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PUMPKIN


by Sara Pingel 0 Comments

Pumpkins belong to the winter squash group, along with acorn, butternut, and spaghetti squash. Their shells are hard and difficult to pierce, allowing them to have long storage periods of 1 to 6 months if chosen properly. Their flesh is mildly sweet in flavor and finely grained in texture, having seed containing hollow inner cavities. Small sugar pumpkins are the culinary variety, weighing only a few pounds, as opposed to the larger varieties used to carve jack-o-lanterns.

Pumpkins, like other richly colored vegetables, are an excellent source of carotenes - the richer the color, the richer the concentration. They are also a very good source of vitamins C, B1, B6, niacin, folic acid, pantothenic acid, potassium and dietary fiber.  (that's a whole lot of goodness)

Like other carotene-rich vegetables they have been shown to exert a protective effect against many cancers, particularly lung cancer. In addition to cancer and heart disease, diets rich in carotenes also appear to offer protection against developing type 2 diabetes, with pumpkin consumption being the most protective. 

It is important to select carefully before purchasing, you want winter squash that are firm, heavy for their size, and have dull, not glossy rinds. The rind should be hard, as a soft rind may indicate that the squash is watery and lacking in flavor. Avoid those with any signs of decay, which will manifest in spots that are water soaked or moldy. They should be stored away from exposure to light, and not subject to extreme heat or cold, the ideal temperature being 50-60 degrees F.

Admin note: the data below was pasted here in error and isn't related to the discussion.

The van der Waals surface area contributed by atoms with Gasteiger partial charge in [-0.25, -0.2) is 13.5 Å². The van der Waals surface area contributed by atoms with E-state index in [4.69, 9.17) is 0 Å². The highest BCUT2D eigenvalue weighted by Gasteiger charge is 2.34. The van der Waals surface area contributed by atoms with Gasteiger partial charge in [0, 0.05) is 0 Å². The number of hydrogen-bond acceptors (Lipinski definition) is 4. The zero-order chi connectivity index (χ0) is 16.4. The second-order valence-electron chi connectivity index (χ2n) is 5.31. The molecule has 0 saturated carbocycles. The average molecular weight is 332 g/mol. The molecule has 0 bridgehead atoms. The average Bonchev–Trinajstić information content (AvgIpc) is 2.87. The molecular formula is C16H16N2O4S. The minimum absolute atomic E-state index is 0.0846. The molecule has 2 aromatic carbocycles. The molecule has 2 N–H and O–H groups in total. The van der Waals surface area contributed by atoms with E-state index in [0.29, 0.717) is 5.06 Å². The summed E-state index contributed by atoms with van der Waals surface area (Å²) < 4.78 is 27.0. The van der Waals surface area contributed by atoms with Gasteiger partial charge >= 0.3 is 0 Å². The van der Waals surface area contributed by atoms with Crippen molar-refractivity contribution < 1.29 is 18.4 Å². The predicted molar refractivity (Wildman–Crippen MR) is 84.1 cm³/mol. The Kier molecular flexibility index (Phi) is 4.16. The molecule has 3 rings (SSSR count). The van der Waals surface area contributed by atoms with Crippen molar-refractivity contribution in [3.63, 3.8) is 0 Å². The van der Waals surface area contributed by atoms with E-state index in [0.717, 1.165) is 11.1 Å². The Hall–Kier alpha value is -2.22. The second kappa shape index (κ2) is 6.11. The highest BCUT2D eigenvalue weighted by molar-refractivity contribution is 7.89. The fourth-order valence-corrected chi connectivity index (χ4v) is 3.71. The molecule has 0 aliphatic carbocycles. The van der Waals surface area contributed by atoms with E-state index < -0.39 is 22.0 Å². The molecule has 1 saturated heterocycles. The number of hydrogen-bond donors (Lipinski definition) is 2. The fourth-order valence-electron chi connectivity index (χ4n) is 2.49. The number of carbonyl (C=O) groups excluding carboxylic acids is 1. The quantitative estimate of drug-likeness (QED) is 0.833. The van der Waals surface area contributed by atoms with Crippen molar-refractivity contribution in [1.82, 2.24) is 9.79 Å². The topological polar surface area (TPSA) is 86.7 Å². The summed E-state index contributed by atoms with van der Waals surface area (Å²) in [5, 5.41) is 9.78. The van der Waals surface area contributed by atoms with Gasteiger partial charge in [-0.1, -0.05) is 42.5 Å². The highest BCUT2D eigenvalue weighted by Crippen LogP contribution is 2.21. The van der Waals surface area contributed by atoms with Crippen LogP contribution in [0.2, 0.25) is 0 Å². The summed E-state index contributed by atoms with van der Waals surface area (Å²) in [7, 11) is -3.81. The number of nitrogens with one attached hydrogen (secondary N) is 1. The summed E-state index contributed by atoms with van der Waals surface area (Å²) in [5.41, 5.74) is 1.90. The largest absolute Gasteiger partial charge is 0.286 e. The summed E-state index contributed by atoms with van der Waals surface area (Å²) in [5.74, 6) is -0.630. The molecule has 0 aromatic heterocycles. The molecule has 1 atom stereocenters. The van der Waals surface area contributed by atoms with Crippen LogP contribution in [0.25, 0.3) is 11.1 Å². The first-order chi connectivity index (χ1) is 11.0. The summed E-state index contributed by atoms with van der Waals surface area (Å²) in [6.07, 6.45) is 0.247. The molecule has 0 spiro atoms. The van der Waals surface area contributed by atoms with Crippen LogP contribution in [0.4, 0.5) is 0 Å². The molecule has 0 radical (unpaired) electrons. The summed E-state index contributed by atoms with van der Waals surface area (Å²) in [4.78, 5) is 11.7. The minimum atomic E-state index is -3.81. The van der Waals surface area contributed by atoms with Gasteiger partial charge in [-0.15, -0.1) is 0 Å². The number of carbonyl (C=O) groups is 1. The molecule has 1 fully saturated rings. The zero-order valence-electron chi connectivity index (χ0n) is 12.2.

A way to easily prepare is halving, piercing several time for steam release, and bake at 350 for 45-60 mins... even quicker? peel skin, chop in chunks, and drop in the pressure cooker for 15 mins then top with butter (remember that those vitamins that are fat soluble will be better absorbed this way, and it always tastes better with butter). Experiment with spices to add even more nutrition, not to mention excitement. To get you started, here are some more appealing pairings for pumpkin as well as the other winter squash: Basil, Cardamom, Cinnamon, Cloves, Ginger, Marjoram, Nutmeg, Black Pepper, Rosemary, Sage, and Turmeric.

Enjoy! 
Sara Pingle



Sara Pingel
Sara Pingel

Author




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